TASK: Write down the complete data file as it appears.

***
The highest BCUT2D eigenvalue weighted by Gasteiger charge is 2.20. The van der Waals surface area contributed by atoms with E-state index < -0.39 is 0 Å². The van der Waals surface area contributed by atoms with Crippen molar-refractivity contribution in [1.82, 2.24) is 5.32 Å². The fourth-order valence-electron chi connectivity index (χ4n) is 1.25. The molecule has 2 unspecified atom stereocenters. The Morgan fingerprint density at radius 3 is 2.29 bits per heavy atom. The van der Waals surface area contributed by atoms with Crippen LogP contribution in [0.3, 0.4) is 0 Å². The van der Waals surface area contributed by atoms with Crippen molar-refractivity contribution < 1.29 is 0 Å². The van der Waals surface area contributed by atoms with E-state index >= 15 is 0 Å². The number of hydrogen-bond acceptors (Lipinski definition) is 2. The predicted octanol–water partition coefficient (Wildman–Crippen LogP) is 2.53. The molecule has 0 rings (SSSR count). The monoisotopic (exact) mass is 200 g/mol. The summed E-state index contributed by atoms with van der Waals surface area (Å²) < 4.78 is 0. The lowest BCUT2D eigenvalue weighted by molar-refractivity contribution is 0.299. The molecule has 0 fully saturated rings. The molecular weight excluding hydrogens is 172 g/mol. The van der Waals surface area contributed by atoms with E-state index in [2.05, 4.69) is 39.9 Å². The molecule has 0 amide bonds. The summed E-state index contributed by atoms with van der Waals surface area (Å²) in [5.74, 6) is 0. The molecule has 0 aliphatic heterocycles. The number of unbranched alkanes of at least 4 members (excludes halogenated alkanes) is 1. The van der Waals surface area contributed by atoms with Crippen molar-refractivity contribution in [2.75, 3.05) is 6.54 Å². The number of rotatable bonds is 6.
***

The highest BCUT2D eigenvalue weighted by Gasteiger charge is 2.20. The van der Waals surface area contributed by atoms with E-state index < -0.39 is 0 Å². The van der Waals surface area contributed by atoms with Crippen molar-refractivity contribution in [1.82, 2.24) is 5.32 Å². The fourth-order valence-electron chi connectivity index (χ4n) is 1.25. The molecule has 2 unspecified atom stereocenters. The Morgan fingerprint density at radius 3 is 2.29 bits per heavy atom. The van der Waals surface area contributed by atoms with Crippen LogP contribution in [0.3, 0.4) is 0 Å². The van der Waals surface area contributed by atoms with Crippen molar-refractivity contribution < 1.29 is 0 Å². The van der Waals surface area contributed by atoms with E-state index >= 15 is 0 Å². The number of hydrogen-bond acceptors (Lipinski definition) is 2. The predicted octanol–water partition coefficient (Wildman–Crippen LogP) is 2.53. The molecule has 0 rings (SSSR count). The monoisotopic (exact) mass is 200 g/mol. The summed E-state index contributed by atoms with van der Waals surface area (Å²) < 4.78 is 0. The lowest BCUT2D eigenvalue weighted by molar-refractivity contribution is 0.299. The molecule has 0 fully saturated rings. The molecular weight excluding hydrogens is 172 g/mol. The van der Waals surface area contributed by atoms with E-state index in [2.05, 4.69) is 39.9 Å². The molecule has 0 amide bonds. The summed E-state index contributed by atoms with van der Waals surface area (Å²) in [5.74, 6) is 0. The molecule has 0 aliphatic heterocycles. The number of unbranched alkanes of at least 4 members (excludes halogenated alkanes) is 1. The van der Waals surface area contributed by atoms with Crippen molar-refractivity contribution in [2.75, 3.05) is 6.54 Å². The number of rotatable bonds is 6.